Wassily Leontief (1905-99)
Tufts University’s Global Development And Environment Institute announced today that it will award its 2013 Leontief Prize for Advancing the Frontiers of Economic Thought to Albert O. Hirschman and Frances Stewart. This year's award, titled "Development in Hard Times," recognizes the critical role played by these researchers in crossing disciplines to forge new theories and policies to promote international development. The ceremony and lectures will take place on March 7, 2013 at Tufts University’s Medford campus.
“Development economics is experiencing a deserved revival, as developing countries increasingly seek to define the appropriate role for the state in a global market economy that is suffering upheavals from politics, economics, and resource constraints,” says GDAE Co-director Neva Goodwin. “A serious return to development theory must start with the work of Albert Hirschman, one of the early leaders in the field. Frances Stewart’s practical and theoretical work on the challenges of modern development further advance such interdisciplinary approaches to international development.”
The Global Development And Environment Institute, which is jointly affiliated with Tufts’ Fletcher School of Law and Diplomacy and the Graduate School of Arts and Sciences, inaugurated its economics award in 2000 in memory of Nobel Prize-winning economist and Institute advisory board member Wassily Leontief, who had passed away the previous year. The Leontief Prize for Advancing the Frontiers of Economic Thought recognizes economists whose work, like that of the institute and Leontief himself, combines theoretical and empirical research to promote a more comprehensive understanding of social and environmental processes. The inaugural prizes were awarded in 2000 to John Kenneth Galbraith and Nobel Prize winner Amartya Sen.
Albert Hirschman needs no introduction to those in the field of development. He has been an eminent figure at Columbia, Yale, Harvard, and at the Institute for Advanced Study in Princeton, with which he is currently affiliated. He is considered a pioneer in the field of political economy in developing countries, with a long history of work in Latin America. He has always seen development as a process of creating economy-wide benefits for all, and he understands deeply the nature of “unbalanced growth” and the importance of fostering industrialization and innovation. He has authored some of the most insightful works in the social sciences, straddling economics, psychology, and political theory. His key works include National Power and the Structure of Foreign Trade (University of California Press, 1980 edition), The Strategy of Economic Development (Yale University Press, 1958), Exit, Voice, and Loyalty (Harvard University Press, 1970), and The Passions and the Interests: Political Arguments for Capitalism before its Triumph (1977). In 2007, the Social Sciences Research Council established an annual award in his honor.
Frances Stewart is emeritus Professor of Development Economics at the University of Oxford and was director of Oxford's Department of International Development and the Centre for Research on Inequality, Human Security and Ethnicity (CRISE). Her 1977 book, Technology and Underdevelopment (Macmillan) presents a comprehensive approach to technology choice, challenging neo-classical assumptions. Adjustment with a Human Face (co-authored with Andrea Cornia and Richard Jolly), published in 1987 was highly influential in challenging IMF approaches to adjustment. She has worked on the Human Development Reports of the UNDP since the first Report, and in 2009 was awarded the Mahbub ul Haq prize for lifetime contributions to Human Development. Her long-term project on poverty compares four different approaches – monetary, capabilities, social exclusion, and participatory – from both a theoretical and a policy perspective. Most recently she introduced the concept of “horizontal inequalities” (i.e. inequalities in economic and political resources between culturally defined groups) and has shown how such inequalities constitute a major cause of conflict. Her 2008 book, Horizontal Inequalities and Conflict: Understanding Group Conflict in Multiethnic Societies (Palgrave Macmillan) documents her rich interdisciplinary approach to development.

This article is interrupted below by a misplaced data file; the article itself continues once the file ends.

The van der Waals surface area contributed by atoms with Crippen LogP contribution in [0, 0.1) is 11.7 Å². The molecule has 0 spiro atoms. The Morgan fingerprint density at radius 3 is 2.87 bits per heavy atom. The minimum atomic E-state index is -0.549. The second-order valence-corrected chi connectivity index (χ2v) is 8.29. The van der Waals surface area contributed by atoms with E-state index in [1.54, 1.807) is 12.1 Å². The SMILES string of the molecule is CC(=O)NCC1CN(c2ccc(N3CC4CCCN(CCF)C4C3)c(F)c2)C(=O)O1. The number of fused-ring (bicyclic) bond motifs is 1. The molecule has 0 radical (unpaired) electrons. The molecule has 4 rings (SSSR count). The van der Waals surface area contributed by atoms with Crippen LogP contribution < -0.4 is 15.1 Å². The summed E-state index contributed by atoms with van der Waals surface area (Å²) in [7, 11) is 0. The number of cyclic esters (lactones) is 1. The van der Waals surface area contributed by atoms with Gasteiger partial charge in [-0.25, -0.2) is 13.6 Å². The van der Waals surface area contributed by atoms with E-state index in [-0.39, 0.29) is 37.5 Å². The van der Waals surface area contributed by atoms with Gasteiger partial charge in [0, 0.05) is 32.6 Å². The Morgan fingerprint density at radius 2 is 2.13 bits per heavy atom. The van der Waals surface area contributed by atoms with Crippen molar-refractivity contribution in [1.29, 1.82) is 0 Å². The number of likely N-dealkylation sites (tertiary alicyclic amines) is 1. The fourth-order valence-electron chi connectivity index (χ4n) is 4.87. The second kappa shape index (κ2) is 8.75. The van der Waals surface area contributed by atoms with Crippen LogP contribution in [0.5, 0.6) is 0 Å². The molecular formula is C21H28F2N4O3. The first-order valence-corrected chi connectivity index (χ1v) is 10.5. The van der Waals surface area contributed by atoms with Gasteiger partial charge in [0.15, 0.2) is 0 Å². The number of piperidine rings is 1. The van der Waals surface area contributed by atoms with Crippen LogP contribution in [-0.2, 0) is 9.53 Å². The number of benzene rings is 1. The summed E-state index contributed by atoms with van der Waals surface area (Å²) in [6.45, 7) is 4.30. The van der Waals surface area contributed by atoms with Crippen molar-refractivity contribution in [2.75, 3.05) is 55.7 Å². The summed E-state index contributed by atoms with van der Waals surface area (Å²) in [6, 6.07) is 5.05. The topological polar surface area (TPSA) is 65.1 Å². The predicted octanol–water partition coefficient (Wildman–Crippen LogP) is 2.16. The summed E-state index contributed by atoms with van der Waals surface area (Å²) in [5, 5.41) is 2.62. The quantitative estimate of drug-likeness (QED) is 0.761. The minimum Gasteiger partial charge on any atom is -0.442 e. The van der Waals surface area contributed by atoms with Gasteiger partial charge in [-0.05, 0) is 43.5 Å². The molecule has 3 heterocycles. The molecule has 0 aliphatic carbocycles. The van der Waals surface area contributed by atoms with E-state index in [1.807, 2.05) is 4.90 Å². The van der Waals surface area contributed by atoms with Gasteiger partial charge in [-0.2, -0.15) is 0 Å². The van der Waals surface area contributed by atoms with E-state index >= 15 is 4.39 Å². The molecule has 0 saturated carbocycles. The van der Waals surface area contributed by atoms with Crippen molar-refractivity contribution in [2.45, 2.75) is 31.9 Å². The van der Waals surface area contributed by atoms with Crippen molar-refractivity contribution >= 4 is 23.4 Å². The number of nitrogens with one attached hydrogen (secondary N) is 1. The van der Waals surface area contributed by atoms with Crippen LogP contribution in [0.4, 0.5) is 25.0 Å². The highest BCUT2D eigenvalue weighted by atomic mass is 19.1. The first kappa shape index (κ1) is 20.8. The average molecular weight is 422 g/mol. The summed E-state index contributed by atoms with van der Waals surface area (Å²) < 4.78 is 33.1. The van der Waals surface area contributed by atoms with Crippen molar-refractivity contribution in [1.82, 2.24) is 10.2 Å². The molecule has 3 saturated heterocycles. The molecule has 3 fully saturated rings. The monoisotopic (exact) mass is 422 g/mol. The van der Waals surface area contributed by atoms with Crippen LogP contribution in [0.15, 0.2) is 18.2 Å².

The Global Development And Environment Institute was founded in 1993 with the goal of promoting a better understanding of how societies can pursue their economic and community goals in an environmentally and socially sustainable manner. The Institute develops textbooks and course materials, published on paper and on its web site, that incorporate a broad understanding of social, financial and environmental sustainability. The Institute also carries out policy-relevant research on climate change, the role of the market in environmental policy, and globalization and sustainable development.
In addition to Amartya Sen and John Kenneth Galbraith, GDAE has awarded the Leontief Prize to Paul Streeten, Herman Daly, Alice Amsden, Dani Rodrik, Nancy Folbre, Robert Frank, Richard Nelson, Ha-Joon Chang, Samuel Bowles, Juliet Schor, Jomo Kwame Sundaram, Stephen DeCanio, José Antonio Ocampo, Robert Wade, Bina Agarwal, Daniel Kahneman, Martin Weitzman, Nicholas Stern, C. Peter Timmer, and Michael Lipton.
Learn more about the Leontief Prize for Advancing the Frontiers of Economic Thought and view a list of previous award recipients
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